Blockbuster Needed To Save Hollywood's Summer
RENEE MONTAGNE, HOST:
Let's take a listen now to a movie trailer for what was supposed to be one of this summer's blockbusters.
(SOUNDBITE OF MOVIE TRAILER, "G.I. JOE: RETALIATION")
UNIDENTIFIED MAN: Today, the world's elite fighting force betrayed our nation. On my orders, the G.I. Joes were terminated with extreme prejudice.
MONTAGNE: Well, just weeks before it was due to be released later this month, "G.I. Joe: Retaliation" has been terminated for the summer. The action movie won't open until March of 2013, even though Paramount has already spent millions on advertising, including an ad for the movie that was aired during the Super Bowl. That's an ominous sign for an industry already coping with big budget flops this year.
And to learn more, we're joined by Kim Masters. She's host of KCRW's The Business and editor-at-large for the Hollywood Reporter.
KIM MASTERS: Good morning, Renee.
MONTAGNE: So sounds pretty unusual, yanking a movie just before it's ready to be released. What happened with "G.I. Joe?"
MASTERS: Yeah, it is unusual, especially just a few weeks away from release. And what happened was - probably a number of things. Paramount looked around in a landscape in which a lot of movies - big, big budget movies - were being massacred. Warner Brothers came out with "Dark Shadows," down it went. These are movies that cost 150, $200 million or more. Universal, "Battleship" went down. And you might recall Disney "John Carter," $200 million write-down already taken by that company. So Paramount saw a very competitive landscape.
Now, as you probably know Renee, one movie, thus, so far in the summer, "The Avengers," has just mopped up all the box office. Usually when that happens, you know, a lot of other movies get, kind of, spillover business, audiences are energized. But this time it feels like audiences are just saying, you know, I don't really want to see these movies. They're not rushing to the movies in theaters, at least not in numbers that would cover the expense of these huge, big-ticket movies that the studios have been putting out into the marketplace.
MONTAGNE: So, does that mean that Paramount is without a single big summer movie to release?
MASTERS: Unless you count that Katie Perry concert movie, they are in fact a studio without a big tent pole movie in the summer and that is an unusual thing. Big studios cost a lot of money to run and Paramount doesn't have one of those movies to keep its machine oiled.
MONTAGNE: Why is this happening? What's behind a summer's worth of big bombs?
MASTERS: You know, there's a lot of fear in the industry about this. And, you know, it's been a growing thing for some time: There are a lot of entertainment choices out there. We live in a very socially wired world. By now, if a movie opens that an audiences isn't interested in seeing, they probably know it before it even starts in the theaters. And, you know, they have other choices.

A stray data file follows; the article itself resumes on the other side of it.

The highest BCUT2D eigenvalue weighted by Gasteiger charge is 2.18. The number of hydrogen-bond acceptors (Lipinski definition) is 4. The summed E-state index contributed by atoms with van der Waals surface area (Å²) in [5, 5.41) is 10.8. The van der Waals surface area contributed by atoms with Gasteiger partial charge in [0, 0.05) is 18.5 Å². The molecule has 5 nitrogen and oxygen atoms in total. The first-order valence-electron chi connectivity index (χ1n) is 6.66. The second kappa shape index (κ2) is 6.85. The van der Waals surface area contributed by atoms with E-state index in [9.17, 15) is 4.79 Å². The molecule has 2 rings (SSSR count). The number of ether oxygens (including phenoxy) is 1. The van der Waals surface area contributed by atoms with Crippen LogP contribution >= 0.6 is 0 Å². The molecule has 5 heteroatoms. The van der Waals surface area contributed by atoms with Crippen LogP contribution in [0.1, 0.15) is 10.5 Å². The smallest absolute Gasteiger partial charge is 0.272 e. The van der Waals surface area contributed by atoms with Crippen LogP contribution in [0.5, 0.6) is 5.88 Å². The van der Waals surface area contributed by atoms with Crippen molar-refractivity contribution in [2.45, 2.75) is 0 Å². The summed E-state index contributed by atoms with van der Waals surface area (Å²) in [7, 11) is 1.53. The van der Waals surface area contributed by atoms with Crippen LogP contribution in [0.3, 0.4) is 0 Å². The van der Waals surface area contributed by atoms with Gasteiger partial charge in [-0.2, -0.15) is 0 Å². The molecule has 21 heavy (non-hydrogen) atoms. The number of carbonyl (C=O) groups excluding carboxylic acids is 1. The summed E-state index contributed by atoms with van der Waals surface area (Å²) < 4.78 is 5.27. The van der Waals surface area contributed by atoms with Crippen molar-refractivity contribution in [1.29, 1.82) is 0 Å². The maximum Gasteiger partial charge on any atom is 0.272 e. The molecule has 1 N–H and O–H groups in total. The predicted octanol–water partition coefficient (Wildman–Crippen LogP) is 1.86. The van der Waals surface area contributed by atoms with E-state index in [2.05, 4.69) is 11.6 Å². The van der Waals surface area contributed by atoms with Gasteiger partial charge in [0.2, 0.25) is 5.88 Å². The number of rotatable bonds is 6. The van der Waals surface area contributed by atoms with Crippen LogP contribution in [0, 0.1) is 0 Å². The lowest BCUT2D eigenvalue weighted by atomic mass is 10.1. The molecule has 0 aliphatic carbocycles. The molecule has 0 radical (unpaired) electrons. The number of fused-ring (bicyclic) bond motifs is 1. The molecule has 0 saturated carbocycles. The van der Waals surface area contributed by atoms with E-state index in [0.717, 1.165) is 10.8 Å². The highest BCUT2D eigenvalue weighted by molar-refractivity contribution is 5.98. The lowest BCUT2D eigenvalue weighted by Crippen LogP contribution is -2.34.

And on top of that, a lot of people complain about the movie-going experience. Audiences just seemed to be saying, you know, I could wait. I can see this on DVD in a few weeks. I can wait for Netflix. They have too many options and they're getting very particular, it appears, and only going to the movies that they really want to see.
MONTAGNE: Well, there has been at least one casualty from this summer's movies that nobody wanted to go to, and that's the Disney studio has replaced its chairman.
MASTERS: Yes, Rich Ross had been brought in to run the film studio. He was an outsider from cable television. Television is not film. He was blamed for the failure of "John Carter," which was this very expensive movie. It was originally "John Carter from Mars," based on this Edgar Rice Burroughs' novel of many years ago. It just went completely out of control and became this gigantic write-down for Disney.
And so, they went to an old hand, Alan Horn, the former president of the Warner Brothers Studio and he presided over all those "Harry Potter" movies. And, of course, Renee, that's what the studios are looking for, franchises - movies can repeat and become these gigantic global phenomenons. So they feel that Alan Horn has experience in that regard. And they've gone from total inexperience to going back to a very seasoned veteran executive.
MONTAGNE: Kim Masters is host of KCRW's "Business" and editor at large for The Hollywood reporter, thanks for joining us
MASTERS: Thank you, Renee.
(SOUNDBITE OF MUSIC)
MONTAGNE: You are listening to MORNING EDITION from NPR News.
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